100 Years 100 Objects: Merychippus

The Houston Museum of Natural Science was founded in 1909 - meaning that the curators of the Houston Museum of Natural Science have been collecting and preserving natural and cultural treasures for a hundred years now. For this yearlong series, our current curators have chosen one hundred exceptional objects from the Museum’s immense storehouse of specimens and artifacts—one for each year of our history. Check back here frequently to learn more about this diverse selection of behind-the-scenes curiosities—we will post the image and description of a new object every few days.

This description is from Dr. Robert Bakker, the museum’s associate curator of paleontology. He’s chosen a selection of objects that represent the most fascinating fossils in the Museum’s collections, that we’ll be sharing here – and at 100.hmns.org/ – throughout the year.

CHI_7740Folks stop and stare at our fossil horse. It is cute in a coltish way, all gangly and long-legged. And it is dynamic – rearing up as if it just saw you and was whinnying a “Hello!”

But sharp-eyed visitors take a second look. Our Merychippus demands a digital double-take. Count the toes. There’s one big hoof on each foot, as there should be. It’s a horse, of course. The French word is “solipede,” meaning “Single Toe Foot.” Today, among all animals domestic and wild, horses and only horses have just the single, solitary toe to run on.

Wait – look closely. There’s more. Our Merychippus has too many toes. There are extra digits, little ones, on the inside and outside of the main hoof. The mini-toes have hoofs too but they’re narrow and pointed.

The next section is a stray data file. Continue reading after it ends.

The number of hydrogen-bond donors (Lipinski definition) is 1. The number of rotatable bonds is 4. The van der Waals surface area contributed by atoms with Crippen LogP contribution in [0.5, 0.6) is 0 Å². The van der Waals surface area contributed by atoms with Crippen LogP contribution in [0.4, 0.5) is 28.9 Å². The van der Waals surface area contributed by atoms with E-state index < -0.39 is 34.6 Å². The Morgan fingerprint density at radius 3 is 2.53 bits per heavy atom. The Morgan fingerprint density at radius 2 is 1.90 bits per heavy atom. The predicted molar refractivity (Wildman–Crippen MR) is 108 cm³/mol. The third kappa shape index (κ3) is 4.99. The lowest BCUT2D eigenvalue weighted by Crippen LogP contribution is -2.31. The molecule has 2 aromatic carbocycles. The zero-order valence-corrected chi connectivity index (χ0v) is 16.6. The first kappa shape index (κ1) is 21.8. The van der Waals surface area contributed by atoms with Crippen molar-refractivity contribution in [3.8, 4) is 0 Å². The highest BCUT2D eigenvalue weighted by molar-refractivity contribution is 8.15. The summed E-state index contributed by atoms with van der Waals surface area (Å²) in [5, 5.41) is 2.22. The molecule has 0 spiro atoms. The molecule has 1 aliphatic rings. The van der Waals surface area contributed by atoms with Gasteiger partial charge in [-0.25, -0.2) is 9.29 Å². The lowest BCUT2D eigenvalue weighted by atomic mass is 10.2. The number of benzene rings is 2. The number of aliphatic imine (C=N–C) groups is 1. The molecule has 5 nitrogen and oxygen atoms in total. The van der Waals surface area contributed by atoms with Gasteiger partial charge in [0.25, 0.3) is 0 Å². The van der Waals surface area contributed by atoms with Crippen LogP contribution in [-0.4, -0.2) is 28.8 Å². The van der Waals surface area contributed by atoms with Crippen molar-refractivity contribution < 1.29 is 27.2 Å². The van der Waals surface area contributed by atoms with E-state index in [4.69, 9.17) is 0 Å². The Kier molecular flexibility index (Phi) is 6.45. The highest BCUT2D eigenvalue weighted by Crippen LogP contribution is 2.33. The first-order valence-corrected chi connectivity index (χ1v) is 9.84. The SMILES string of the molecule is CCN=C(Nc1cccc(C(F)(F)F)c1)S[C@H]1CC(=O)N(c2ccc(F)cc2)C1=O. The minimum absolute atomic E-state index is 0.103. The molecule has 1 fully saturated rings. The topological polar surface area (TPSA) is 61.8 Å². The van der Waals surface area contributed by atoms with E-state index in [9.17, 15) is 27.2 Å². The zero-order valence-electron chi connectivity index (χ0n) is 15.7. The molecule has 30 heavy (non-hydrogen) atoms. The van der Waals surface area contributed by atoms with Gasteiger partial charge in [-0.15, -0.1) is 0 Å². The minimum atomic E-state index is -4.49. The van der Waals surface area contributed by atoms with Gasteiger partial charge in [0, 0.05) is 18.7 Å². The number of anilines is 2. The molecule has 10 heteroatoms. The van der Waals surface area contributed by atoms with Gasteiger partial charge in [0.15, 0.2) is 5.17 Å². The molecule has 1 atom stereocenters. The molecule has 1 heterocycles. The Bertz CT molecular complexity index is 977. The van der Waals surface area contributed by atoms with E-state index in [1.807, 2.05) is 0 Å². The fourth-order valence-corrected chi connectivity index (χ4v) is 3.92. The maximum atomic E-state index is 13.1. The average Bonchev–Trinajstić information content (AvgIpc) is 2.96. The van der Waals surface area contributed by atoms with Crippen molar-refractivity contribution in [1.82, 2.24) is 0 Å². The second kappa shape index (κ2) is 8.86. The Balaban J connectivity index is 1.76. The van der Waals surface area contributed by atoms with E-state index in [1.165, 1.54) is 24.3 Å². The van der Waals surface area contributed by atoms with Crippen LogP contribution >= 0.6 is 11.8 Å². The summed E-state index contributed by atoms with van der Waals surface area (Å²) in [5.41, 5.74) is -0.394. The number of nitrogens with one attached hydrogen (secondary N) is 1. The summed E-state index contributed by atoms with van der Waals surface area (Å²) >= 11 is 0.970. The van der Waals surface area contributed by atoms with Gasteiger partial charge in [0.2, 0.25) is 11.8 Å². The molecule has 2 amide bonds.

I imagine I’m petting our Merychippus along its muzzle, like I do to my neighborhood ponies. And I’d feel another odd thing – Merychippus has a more delicate, lightly-built face and nose. If you stare at the fossil, you see a row of molar teeth far smaller than any horse-owner would expect.

Those small molars and accessory digits tell a story that’s literally earth-shaking. Back in the 1870s, Merychippus and the other three-toed horses shattered the scientific status quo. The side-toes made Archbishops fume and fuss and get red in the face. German philosophers smiled and puffed their pipes with satisfaction.

You see, Merychippus proved that Darwin was right. Click here to read the full story.

Wander among prehistoric beasts in the Paleontology Hall, a permanent exhibition at the Houston Museum of Natural Science.

You can see more images of this fascinating artifact – as well as the others we’ve posted so far this year – in the 100 Objects section at 100.hmns.org.

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